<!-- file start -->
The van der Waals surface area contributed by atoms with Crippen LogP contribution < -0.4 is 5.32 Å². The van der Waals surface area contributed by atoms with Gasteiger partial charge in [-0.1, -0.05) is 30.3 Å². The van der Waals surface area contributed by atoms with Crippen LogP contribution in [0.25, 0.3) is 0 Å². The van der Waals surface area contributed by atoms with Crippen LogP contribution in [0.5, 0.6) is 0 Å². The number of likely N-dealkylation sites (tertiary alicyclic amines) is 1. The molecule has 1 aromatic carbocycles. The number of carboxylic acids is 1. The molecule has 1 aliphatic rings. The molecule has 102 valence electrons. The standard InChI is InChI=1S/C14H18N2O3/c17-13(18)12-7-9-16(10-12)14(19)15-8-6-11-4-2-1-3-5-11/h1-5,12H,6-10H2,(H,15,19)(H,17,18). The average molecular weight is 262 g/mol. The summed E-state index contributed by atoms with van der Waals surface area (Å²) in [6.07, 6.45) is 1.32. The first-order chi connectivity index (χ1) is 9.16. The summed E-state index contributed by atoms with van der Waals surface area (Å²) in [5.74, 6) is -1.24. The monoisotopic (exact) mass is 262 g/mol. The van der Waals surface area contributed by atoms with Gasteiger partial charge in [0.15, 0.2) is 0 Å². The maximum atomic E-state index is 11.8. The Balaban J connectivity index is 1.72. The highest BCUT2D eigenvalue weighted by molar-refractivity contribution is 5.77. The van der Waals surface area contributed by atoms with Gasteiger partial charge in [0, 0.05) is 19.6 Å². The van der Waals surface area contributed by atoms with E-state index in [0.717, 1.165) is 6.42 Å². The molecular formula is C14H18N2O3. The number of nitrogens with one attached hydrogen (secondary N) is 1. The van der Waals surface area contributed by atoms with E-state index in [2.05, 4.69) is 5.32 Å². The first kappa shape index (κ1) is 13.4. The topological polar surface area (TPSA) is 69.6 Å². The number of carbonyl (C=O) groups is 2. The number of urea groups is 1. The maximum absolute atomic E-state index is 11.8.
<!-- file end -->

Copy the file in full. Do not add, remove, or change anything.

The van der Waals surface area contributed by atoms with Crippen LogP contribution < -0.4 is 5.32 Å². The van der Waals surface area contributed by atoms with Gasteiger partial charge in [-0.1, -0.05) is 30.3 Å². The van der Waals surface area contributed by atoms with Crippen LogP contribution in [0.25, 0.3) is 0 Å². The van der Waals surface area contributed by atoms with Crippen LogP contribution in [0.5, 0.6) is 0 Å². The number of likely N-dealkylation sites (tertiary alicyclic amines) is 1. The molecule has 1 aromatic carbocycles. The number of carboxylic acids is 1. The molecule has 1 aliphatic rings. The molecule has 102 valence electrons. The standard InChI is InChI=1S/C14H18N2O3/c17-13(18)12-7-9-16(10-12)14(19)15-8-6-11-4-2-1-3-5-11/h1-5,12H,6-10H2,(H,15,19)(H,17,18). The average molecular weight is 262 g/mol. The summed E-state index contributed by atoms with van der Waals surface area (Å²) in [6.07, 6.45) is 1.32. The first-order chi connectivity index (χ1) is 9.16. The summed E-state index contributed by atoms with van der Waals surface area (Å²) in [5.74, 6) is -1.24. The monoisotopic (exact) mass is 262 g/mol. The van der Waals surface area contributed by atoms with Gasteiger partial charge in [0.15, 0.2) is 0 Å². The maximum atomic E-state index is 11.8. The Balaban J connectivity index is 1.72. The highest BCUT2D eigenvalue weighted by molar-refractivity contribution is 5.77. The van der Waals surface area contributed by atoms with Gasteiger partial charge in [0, 0.05) is 19.6 Å². The van der Waals surface area contributed by atoms with E-state index in [0.717, 1.165) is 6.42 Å². The molecular formula is C14H18N2O3. The number of nitrogens with one attached hydrogen (secondary N) is 1. The van der Waals surface area contributed by atoms with E-state index in [2.05, 4.69) is 5.32 Å². The first kappa shape index (κ1) is 13.4. The topological polar surface area (TPSA) is 69.6 Å². The number of carbonyl (C=O) groups is 2. The number of urea groups is 1. The maximum absolute atomic E-state index is 11.8.